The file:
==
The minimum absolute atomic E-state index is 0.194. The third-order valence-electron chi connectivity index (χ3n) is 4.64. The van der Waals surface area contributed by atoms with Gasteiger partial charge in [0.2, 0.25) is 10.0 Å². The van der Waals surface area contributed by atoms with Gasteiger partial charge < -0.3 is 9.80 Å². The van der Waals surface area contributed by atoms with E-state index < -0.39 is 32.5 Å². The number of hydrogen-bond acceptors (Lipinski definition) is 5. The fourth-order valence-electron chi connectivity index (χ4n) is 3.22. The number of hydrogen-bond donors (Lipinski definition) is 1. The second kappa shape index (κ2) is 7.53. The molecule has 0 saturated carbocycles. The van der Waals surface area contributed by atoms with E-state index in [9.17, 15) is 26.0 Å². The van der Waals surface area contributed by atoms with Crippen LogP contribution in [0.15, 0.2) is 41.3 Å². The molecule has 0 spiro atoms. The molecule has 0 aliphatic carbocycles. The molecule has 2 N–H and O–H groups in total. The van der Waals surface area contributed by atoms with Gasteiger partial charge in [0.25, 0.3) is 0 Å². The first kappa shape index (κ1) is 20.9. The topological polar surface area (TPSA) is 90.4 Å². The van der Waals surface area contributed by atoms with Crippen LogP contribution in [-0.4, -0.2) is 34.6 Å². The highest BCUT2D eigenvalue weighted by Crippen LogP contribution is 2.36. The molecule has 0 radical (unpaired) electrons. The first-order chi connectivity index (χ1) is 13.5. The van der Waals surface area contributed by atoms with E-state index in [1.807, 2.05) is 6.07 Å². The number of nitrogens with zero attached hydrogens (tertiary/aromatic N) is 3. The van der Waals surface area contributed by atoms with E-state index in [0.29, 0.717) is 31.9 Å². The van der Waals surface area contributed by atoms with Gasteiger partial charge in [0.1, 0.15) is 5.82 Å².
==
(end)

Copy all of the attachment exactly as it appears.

The minimum absolute atomic E-state index is 0.194. The third-order valence-electron chi connectivity index (χ3n) is 4.64. The van der Waals surface area contributed by atoms with Gasteiger partial charge in [0.2, 0.25) is 10.0 Å². The van der Waals surface area contributed by atoms with Gasteiger partial charge < -0.3 is 9.80 Å². The van der Waals surface area contributed by atoms with E-state index < -0.39 is 32.5 Å². The number of hydrogen-bond acceptors (Lipinski definition) is 5. The fourth-order valence-electron chi connectivity index (χ4n) is 3.22. The number of hydrogen-bond donors (Lipinski definition) is 1. The second kappa shape index (κ2) is 7.53. The molecule has 0 saturated carbocycles. The van der Waals surface area contributed by atoms with E-state index in [9.17, 15) is 26.0 Å². The van der Waals surface area contributed by atoms with Crippen LogP contribution in [0.15, 0.2) is 41.3 Å². The molecule has 0 spiro atoms. The molecule has 0 aliphatic carbocycles. The molecule has 2 N–H and O–H groups in total. The van der Waals surface area contributed by atoms with Gasteiger partial charge in [0.25, 0.3) is 0 Å². The first kappa shape index (κ1) is 20.9. The topological polar surface area (TPSA) is 90.4 Å². The van der Waals surface area contributed by atoms with Crippen LogP contribution in [-0.4, -0.2) is 34.6 Å². The highest BCUT2D eigenvalue weighted by Crippen LogP contribution is 2.36. The molecule has 0 radical (unpaired) electrons. The first-order chi connectivity index (χ1) is 13.5. The van der Waals surface area contributed by atoms with E-state index in [1.807, 2.05) is 6.07 Å². The number of nitrogens with zero attached hydrogens (tertiary/aromatic N) is 3. The van der Waals surface area contributed by atoms with E-state index in [0.29, 0.717) is 31.9 Å². The van der Waals surface area contributed by atoms with Gasteiger partial charge in [0.1, 0.15) is 5.82 Å².